Vinay Bublani, deputy commissioner of Shaheed Bhagat Singh Nagar district, told Arab News on Sunday that there was no explanation for Singh’s refusal to self-isolate.“
What I understand is that he was asymptomatic and did not show any symptoms of infection,” Bublani said.
Some media reports suggest that Singh continued to attend religious functions despite developing symptoms associated with the coronavirus.
Between March 10-12, he attended the Halla Mohallaa, in Punjab’s Anantpur Saheb district, which draws tens of thousands of people, and also visited individual houses to recite religious texts and scriptures afterwards.
Health authorities in Punjab said that the state has almost 40 confirmed coronavirus cases, with 23 of the victims reportedly infected after coming in contact with Singh.
Elsewhere in India, authorities said the number of infections is nearing 1,000 with 25 deaths reported.
The government is concentrating on virus hotspots in the country, including Punjab, following the latest developments in the state.
After his death on March 18, 19 of Singh’s close relatives tested positive for the illness, with four others reportedly infected.
“We tested hundreds of people and, later on, decided to quarantine the entire area consisting of 20 villages and with a population of more than 30,000 people.
No one isallowed to come out of their village,” Bublani said.
However, he warned that self-quarantine is proving difficult to enforce. “People don’t take it seriously. They have been defiant. That’s why the lockdown has been imposed,” he added.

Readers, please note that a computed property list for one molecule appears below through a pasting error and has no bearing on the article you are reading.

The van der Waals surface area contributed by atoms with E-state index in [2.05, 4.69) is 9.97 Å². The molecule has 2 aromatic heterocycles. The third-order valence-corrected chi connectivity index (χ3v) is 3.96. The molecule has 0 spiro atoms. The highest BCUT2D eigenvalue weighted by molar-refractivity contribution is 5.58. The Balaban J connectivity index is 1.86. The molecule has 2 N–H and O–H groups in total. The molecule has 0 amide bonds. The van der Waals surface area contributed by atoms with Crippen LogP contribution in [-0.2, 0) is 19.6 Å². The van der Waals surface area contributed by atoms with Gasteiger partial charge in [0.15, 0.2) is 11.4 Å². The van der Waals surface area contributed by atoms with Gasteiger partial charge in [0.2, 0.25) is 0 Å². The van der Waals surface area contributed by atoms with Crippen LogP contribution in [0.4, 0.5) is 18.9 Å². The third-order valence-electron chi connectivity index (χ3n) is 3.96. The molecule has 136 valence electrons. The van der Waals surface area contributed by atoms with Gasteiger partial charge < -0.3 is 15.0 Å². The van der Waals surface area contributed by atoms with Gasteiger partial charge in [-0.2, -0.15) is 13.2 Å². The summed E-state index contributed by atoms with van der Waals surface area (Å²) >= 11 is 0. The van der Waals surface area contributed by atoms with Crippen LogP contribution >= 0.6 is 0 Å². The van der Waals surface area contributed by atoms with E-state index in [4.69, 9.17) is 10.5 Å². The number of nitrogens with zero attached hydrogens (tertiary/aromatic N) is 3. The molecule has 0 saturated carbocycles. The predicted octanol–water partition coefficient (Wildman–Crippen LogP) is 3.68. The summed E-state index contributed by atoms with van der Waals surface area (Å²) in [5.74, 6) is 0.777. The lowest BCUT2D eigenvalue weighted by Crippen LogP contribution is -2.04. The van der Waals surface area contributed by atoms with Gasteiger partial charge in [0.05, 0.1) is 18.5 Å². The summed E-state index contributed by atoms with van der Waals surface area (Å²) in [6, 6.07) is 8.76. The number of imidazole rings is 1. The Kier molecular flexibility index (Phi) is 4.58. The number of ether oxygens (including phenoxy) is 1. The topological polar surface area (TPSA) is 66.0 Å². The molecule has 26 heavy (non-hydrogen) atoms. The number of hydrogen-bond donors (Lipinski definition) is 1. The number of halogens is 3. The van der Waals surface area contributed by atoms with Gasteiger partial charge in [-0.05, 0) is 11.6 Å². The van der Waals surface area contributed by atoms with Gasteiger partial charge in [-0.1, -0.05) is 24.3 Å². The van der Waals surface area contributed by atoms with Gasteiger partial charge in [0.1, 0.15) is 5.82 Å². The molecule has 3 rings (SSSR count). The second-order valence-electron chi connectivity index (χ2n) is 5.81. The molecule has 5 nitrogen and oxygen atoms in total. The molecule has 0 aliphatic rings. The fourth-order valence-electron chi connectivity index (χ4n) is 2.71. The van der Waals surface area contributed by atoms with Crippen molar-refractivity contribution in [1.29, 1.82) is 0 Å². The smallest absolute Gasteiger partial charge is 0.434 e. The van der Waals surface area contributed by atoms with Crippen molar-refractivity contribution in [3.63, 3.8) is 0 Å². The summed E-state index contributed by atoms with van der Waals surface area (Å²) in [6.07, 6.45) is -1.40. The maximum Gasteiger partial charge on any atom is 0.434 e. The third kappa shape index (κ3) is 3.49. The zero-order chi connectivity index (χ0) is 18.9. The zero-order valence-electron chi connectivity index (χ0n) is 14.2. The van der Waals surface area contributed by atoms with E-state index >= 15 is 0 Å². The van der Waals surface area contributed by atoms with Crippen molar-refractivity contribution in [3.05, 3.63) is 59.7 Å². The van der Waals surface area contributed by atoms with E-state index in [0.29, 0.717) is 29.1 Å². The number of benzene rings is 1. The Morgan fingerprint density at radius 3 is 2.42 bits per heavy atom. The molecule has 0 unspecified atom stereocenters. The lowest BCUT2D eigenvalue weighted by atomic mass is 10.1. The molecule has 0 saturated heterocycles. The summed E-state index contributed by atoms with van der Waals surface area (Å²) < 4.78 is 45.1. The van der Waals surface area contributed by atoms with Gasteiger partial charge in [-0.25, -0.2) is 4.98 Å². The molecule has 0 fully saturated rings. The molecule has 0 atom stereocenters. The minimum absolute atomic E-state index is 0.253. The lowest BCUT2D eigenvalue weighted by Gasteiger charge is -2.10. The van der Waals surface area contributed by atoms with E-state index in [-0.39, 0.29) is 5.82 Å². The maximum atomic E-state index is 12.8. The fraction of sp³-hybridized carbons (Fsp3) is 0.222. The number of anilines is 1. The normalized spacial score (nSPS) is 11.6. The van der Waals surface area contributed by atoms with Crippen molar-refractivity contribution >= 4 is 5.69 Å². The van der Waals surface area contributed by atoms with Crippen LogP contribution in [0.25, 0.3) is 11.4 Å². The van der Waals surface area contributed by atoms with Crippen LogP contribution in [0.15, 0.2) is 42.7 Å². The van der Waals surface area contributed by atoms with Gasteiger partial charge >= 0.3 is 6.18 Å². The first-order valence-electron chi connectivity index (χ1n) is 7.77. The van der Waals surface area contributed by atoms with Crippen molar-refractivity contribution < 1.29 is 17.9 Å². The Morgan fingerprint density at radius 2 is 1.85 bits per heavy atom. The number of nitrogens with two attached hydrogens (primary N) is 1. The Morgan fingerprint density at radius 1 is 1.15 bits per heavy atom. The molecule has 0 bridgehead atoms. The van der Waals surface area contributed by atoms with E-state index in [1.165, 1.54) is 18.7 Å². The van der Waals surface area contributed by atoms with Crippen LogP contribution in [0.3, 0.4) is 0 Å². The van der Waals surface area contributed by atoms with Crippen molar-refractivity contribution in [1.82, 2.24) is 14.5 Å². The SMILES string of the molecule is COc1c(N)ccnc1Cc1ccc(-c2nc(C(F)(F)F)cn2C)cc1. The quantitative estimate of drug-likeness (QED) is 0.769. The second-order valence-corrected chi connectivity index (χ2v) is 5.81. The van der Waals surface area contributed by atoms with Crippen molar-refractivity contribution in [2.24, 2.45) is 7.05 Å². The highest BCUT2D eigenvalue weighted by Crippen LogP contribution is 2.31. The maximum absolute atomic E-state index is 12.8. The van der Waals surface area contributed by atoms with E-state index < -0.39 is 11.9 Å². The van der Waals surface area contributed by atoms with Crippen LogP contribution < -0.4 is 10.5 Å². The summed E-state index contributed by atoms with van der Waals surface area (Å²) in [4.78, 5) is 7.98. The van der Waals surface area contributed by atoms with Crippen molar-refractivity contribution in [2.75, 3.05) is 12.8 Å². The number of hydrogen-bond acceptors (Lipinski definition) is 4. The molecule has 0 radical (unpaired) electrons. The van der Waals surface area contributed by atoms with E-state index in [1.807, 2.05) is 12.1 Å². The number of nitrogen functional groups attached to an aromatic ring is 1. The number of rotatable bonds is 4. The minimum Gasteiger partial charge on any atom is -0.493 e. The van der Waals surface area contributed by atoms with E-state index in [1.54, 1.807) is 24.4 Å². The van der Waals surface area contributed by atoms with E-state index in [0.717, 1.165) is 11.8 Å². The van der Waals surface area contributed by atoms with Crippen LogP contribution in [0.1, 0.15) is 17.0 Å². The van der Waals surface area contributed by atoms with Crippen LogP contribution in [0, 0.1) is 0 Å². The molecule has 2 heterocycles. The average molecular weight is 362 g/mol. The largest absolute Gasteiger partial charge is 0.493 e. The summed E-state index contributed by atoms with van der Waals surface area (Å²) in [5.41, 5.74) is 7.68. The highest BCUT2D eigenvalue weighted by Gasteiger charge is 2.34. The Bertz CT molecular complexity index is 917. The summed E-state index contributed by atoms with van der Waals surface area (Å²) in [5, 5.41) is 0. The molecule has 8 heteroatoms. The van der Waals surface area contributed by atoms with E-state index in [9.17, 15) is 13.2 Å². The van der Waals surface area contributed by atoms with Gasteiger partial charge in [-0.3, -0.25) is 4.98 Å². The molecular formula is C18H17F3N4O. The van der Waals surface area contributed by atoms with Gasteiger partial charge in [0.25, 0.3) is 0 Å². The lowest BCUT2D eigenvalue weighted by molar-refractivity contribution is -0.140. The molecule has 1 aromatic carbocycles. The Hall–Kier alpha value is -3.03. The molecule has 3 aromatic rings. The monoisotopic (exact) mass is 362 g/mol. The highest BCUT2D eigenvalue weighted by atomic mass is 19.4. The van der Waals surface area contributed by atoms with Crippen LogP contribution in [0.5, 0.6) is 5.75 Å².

FASTFACTS

• Between March 10-12, Baldev Singh attended the Halla Mohallaa, which draws tens of thousands of people.

• Health authorities in Punjab said that the state has almost 40 confirmed coronavirus cases, with 23 of the victims reportedly infected after coming in contact with Singh.

Singh’s death and his unrestricted movement have alarmed the state government, which has asked police to take “strict legal action against those violating home quarantine orders.”
Political analyst Maneesh Chibber told Arab News that authorities face an uphill task.“
In Punjab, you have many socio-religious organizations and sects, and they are powerful. They have strong political connections and cannot be held accountable for their excesses,” he said.
The state government has made it mandatory for anyone arriving from overseas in the past month to report to health officials.
On Tuesday, Punjab Chief Minister Amarinder Singh said that “an estimated 97,000 people have arrived in Punjab since early January, while more than 30,000 have been asked to self-quarantine.”
The government also launched an app named Cova to trace residents who had returned to Punjab but not registered their entry.
Apart from providing information on the disease, the app prompts users to inform authorities about their return from an overseas trip.“
We need to do our best to track all the suspected cases so that we can contain the spread of the virus,” Bublani said.
A senior state health official, who requested anonymity since he was not authorized to speak to the media, told Arab News on Sunday that “thermal screening at airports is not enough to identify positive patients.”
The state health department is also trying to trace 144 people who returned from abroad but provided false addresses to airport authorities.